abc religion and ethics: foreign aid and moral vision
…This leads me to the second reason why we should question that aid is about the wealthy sacrificing their wealth to the poor: the assumption that aid is about charity and generosity. When such intentions, however virtuous and commendable, become the sole moral lens through which foreign aid is viewed, the criticism that aid is really a form of the “White Saviour Complex” can become all too accurate. The truth is that aid is not primarily about generosity – it is about reparation.
In this construal, the “White Saviour Complex” is in fact a “White Sinner Complex,” and it is not inappropriate that we should suffer from it. In truth, the way each of us lives is in some way connected to a global economy that exploits someone on the other end of the production chain. As Thomas Pogge has written:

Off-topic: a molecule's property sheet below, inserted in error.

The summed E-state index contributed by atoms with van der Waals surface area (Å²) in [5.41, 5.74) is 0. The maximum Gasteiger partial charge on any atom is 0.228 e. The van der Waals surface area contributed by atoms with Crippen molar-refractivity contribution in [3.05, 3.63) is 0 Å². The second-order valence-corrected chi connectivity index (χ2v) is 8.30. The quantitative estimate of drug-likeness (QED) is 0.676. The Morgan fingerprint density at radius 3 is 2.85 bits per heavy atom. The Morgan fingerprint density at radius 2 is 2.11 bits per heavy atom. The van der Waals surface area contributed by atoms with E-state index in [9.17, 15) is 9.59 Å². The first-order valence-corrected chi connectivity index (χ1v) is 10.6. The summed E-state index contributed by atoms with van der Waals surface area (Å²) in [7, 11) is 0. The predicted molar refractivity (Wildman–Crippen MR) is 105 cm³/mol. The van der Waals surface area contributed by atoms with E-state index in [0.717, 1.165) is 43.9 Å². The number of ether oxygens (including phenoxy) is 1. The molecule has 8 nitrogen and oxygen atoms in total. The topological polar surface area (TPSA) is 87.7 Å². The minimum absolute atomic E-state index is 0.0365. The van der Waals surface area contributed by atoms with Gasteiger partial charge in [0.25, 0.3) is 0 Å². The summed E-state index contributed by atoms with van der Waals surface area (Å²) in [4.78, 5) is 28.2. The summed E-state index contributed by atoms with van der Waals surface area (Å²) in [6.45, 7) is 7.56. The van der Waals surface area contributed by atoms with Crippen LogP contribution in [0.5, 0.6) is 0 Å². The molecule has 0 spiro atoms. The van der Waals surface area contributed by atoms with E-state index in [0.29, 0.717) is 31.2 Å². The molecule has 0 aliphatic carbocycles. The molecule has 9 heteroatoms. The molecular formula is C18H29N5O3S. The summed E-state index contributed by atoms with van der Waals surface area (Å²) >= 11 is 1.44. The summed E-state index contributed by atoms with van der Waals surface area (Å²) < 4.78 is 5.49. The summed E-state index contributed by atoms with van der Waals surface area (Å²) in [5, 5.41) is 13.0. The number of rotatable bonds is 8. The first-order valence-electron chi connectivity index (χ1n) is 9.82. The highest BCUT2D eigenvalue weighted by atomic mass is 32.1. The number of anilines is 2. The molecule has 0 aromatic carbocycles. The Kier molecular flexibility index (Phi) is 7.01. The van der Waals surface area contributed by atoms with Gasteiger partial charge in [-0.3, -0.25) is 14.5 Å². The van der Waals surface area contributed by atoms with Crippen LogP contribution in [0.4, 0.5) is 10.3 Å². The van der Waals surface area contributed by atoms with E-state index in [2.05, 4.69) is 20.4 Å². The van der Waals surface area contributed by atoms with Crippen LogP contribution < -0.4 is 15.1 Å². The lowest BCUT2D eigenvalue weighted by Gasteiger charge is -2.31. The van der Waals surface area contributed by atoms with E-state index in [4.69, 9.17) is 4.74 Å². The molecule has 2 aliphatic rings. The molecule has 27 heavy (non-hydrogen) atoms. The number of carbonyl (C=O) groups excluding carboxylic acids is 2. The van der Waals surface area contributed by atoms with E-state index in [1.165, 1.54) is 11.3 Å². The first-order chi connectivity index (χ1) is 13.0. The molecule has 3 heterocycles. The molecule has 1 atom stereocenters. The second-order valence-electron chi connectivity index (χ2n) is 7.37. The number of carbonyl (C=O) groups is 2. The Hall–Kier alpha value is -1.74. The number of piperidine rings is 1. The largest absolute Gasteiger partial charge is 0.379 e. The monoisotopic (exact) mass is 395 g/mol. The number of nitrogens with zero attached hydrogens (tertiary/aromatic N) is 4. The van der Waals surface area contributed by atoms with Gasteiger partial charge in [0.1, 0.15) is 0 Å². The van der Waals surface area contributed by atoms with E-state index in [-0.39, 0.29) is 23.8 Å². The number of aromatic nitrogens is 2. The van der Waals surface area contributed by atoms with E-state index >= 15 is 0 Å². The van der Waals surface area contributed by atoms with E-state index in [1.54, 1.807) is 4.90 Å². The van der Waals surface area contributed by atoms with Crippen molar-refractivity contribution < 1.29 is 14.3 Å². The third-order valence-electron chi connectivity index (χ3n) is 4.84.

“affluent countries, partly through the global institutional order they impose, bear a great causal and moral responsibility for the massive global persistence of severe poverty. Citizens of these countries thus have not merely a positive duty to assist innocent persons mired in life-threatening poverty, but also a more stringent negative duty to work politically and personally toward ceasing, or compensating for, their contribution to this ongoing catastrophe.”
That every major world religion ascribes in some way to the ethic of “love your neighbour as yourself” should lead us to deep moral reflection: Who is my neighbour in such a globalised world?
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Posted on May 15, 2012, in Advocacy, Current Events, Development, Politics and tagged ABC Religion and Ethics, Foreign aid and moral vision, Humanitarian Aid, International Aid, Matt Anslow, TEAR Australia. Bookmark the permalink. 1 Comment.